Cyprus Country Drug Report 2018

Treatment

The treatment-related goals of the current National Strategy on Illicit Substances Dependence and the Harmful Use of Alcohol and the related action plans emphasise the provision of treatment for specific groups (e.g. migrants, women and drug users with a dual diagnosis) and increasing treatment accessibility. This has been done by including low-threshold services in treatment centres, extending the working hours of treatment centres, implementing a protocol for referring soldiers to drug treatment and introducing legislation for the provision of alternatives to incarceration.

The Cyprus National Addictions Authority is responsible for the accreditation, evaluation and coordination some of the funding of all programmes, actions and activities related to drug treatment carried out by governmental services and non-governmental organisations (NGOs), as well as by the private sector.

The treatment system in Cyprus consists of specialised outpatient counselling and opioid substitution treatment (OST) centres, while inpatient treatment is provided at hospital-based residential drug treatment programmes, a therapeutic community and a residential treatment programme. The treatment programmes are offered by NGOs (non-profit), the public sector and a private party (for profit).

All counselling, outpatient and inpatient programmes use psychosocial interventions as their primary treatment tool. Most treatment units report abstinence as their main treatment goal, followed by the prevention of infectious diseases, the development of self-awareness, self-esteem and confidence, and life skills training.

OST was introduced in Cyprus in 2007 and it is offered by two main specialised drug treatment service units, two hospitals linked to the main units (as extensions) and one private clinic. The substances currently used are buprenorphine-based medication, oxycodone and dihydrocodeine, while methadone is used only for detoxification purposes.

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Treatment provision

Out of 1 298 clients treated in Cyprus in 2016, 871 clients entered the treatment system in that year. Most of those starting treatment initiated it in outpatient settings and the majority sought treatment for cannabis use. Slightly more than half of those entering outpatient treatment were self-referred, while the Drug Law Enforcement Unit was the second most prevalent source of referral, which is mainly attributable to the implementation of the Protocol of Cooperation for the Referral of Young Offenders. Only 1 out of 10 clients starting treatment in 2016 was treated in an inpatient setting, and the majority of those clients sought treatment for opioid use.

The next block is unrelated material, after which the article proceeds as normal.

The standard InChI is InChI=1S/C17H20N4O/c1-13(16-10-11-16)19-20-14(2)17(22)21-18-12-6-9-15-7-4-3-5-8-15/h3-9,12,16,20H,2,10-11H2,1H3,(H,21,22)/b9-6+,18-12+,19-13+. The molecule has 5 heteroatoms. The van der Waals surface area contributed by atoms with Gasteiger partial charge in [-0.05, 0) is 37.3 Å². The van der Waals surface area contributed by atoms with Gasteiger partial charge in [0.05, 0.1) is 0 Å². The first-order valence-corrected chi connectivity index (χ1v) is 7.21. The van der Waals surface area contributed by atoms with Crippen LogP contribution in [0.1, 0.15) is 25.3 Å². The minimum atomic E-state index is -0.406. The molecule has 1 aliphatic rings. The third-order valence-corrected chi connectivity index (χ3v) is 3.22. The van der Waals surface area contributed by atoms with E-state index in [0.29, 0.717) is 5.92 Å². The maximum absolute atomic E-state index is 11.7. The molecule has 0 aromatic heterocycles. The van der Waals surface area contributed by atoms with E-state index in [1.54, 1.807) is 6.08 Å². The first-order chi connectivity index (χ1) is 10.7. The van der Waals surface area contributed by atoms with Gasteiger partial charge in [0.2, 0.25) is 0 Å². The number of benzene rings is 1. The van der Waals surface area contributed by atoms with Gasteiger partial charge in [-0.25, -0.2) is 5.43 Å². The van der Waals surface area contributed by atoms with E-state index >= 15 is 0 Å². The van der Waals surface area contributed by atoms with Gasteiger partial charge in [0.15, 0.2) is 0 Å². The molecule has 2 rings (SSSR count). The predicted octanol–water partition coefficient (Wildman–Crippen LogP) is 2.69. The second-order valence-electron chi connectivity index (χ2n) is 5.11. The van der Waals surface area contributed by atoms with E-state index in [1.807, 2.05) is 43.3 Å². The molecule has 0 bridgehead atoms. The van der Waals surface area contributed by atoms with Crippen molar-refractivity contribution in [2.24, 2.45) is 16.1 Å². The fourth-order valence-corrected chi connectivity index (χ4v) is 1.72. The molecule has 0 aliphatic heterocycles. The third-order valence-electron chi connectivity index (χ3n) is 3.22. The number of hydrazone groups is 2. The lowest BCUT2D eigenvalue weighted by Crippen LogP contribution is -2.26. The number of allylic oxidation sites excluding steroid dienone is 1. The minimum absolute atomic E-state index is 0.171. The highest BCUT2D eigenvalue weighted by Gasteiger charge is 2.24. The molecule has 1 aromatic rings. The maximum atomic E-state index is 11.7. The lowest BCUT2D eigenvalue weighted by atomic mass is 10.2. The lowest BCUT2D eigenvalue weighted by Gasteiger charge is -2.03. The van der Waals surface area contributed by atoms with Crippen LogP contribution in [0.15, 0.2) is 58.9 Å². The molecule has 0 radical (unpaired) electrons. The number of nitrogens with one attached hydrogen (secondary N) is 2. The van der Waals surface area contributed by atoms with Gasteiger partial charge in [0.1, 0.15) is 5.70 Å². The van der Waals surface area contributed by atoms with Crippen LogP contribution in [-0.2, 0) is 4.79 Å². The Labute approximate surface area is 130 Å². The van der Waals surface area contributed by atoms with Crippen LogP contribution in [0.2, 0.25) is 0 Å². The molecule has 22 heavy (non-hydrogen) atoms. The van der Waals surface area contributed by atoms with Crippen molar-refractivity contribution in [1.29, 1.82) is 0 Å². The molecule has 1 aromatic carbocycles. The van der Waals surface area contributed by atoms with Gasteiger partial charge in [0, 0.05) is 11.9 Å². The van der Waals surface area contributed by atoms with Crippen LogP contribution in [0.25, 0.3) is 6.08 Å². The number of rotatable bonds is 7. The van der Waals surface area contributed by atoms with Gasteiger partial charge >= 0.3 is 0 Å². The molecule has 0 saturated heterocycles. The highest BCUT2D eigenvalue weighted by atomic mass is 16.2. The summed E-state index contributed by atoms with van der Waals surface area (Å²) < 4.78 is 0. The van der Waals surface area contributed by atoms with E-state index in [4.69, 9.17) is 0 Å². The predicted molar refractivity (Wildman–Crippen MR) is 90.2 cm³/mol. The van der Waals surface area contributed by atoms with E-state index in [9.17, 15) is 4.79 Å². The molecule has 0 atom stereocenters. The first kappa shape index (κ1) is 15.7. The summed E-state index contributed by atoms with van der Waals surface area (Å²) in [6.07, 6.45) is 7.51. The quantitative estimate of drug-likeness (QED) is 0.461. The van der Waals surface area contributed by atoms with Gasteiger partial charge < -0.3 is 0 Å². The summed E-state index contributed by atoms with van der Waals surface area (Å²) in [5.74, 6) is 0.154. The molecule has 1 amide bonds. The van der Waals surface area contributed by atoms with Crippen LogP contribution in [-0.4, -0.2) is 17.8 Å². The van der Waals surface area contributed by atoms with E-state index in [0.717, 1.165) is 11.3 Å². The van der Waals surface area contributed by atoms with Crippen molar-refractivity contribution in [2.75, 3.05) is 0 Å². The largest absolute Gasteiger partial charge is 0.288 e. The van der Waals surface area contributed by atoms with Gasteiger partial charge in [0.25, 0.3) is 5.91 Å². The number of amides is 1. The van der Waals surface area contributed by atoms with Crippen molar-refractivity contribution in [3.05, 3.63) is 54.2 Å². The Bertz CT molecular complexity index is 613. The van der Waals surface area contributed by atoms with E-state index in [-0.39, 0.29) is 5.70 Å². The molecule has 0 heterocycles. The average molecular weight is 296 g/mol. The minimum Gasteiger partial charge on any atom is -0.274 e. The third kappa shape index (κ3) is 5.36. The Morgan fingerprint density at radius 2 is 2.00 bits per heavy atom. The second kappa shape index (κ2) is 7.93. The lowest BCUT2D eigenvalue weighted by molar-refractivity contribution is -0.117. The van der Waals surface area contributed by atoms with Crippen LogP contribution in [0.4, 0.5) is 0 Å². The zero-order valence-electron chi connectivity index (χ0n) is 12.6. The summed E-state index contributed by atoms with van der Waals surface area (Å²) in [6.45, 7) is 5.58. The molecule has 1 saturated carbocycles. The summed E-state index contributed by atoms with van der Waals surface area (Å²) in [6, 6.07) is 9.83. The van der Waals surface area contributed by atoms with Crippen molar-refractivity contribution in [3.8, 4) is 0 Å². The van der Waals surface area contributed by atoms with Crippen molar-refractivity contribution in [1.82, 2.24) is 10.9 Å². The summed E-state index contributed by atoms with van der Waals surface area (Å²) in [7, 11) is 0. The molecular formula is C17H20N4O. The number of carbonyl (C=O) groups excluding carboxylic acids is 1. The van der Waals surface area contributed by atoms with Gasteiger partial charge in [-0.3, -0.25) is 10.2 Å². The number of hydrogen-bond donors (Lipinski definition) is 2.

A long-term analysis of treatment-demand data from specialised clinics indicates a gradual increase in cannabis treatment cases during the last decade, while treatment demands due to opioid use have reduced. Since 2010, when the emergence of methamphetamine (crystal meth) users among treatment entrants was first highlighted, a growing number of clients have sought treatment for methamphetamine use, many of whom were receiving treatment for the first time.

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In 2016, OST was offered to 229 clients, the majority of whom received buprenorphine-based medication, while almost one third received oxycodone.

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Methodological note: Analysis of trends is based only on those countries providing sufficient data to describe changes over the period specified. The reader should also be aware that monitoring patterns and trends in a hidden and stigmatised behaviour like drug use is both practically and methodologically challenging. For this reason, multiple sources of data are used for the purposes of analysis in this report. Caution is therefore required in interpretation, in particular when countries are compared on any single measure. Detailed information on methodology and caveats and comments on the limitations in the information set available can be found in the EMCDDA Statistical Bulletin.